How a hobbit is rewriting the history of the human race





The discovery of the bones of tiny primitive people on an Indonesian island six years ago stunned scientists. Now, further research suggests that the little apemen, not Homo erectus, were the first to leave Africa and colonise other parts of the world, reports Robin McKie.

It remains one of the greatest human fossil discoveries of all time. The bones of a race of tiny primitive people, who used stone tools to hunt pony-sized elephants and battle huge Komodo dragons, were discovered on the Indonesian island of Flores in 2004.

Some simply dismissed the bones as the remains of deformed modern humans with diseases that had caused them to shrink: to them, they were just pathological oddities, it was alleged. Most researchers disagreed, however. The hobbits were the descendants of a race of far larger, ancient humans who had thrived around a million years ago. These people, known as Homo erectus, had become stranded on the island and then had shrunk in an evolutionary response to the island's limited resources.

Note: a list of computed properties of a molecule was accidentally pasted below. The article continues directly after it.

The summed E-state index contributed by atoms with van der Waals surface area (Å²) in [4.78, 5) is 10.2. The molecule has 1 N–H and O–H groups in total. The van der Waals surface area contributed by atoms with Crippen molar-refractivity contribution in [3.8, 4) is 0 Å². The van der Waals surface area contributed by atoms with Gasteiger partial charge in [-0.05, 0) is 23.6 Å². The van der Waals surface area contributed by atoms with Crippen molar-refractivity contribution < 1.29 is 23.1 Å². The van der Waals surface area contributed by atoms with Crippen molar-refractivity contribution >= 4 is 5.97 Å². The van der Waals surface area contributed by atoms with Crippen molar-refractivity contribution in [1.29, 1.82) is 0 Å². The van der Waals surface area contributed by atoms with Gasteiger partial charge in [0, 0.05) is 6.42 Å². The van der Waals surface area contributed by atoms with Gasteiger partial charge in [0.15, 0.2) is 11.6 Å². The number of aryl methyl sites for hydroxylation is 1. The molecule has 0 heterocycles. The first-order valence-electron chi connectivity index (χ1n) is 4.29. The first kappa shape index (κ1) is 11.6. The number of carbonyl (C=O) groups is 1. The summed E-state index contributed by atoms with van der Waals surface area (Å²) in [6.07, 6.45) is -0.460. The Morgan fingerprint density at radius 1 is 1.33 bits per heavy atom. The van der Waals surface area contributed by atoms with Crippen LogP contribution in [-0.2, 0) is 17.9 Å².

That is odd enough. However, new evidence suggests the little folk of Flores may be even stranger in origin. According to a growing number of scientists, Homo floresiensis is probably a direct descendant of some of the first apemen to evolve on the African savannah three million years ago. These primitive hominids somehow travelled half a world from their probable birthplace in the Rift Valley to make their homes among the orangutans, giant turtles and rare birds of Indonesia before eventually reaching Flores.




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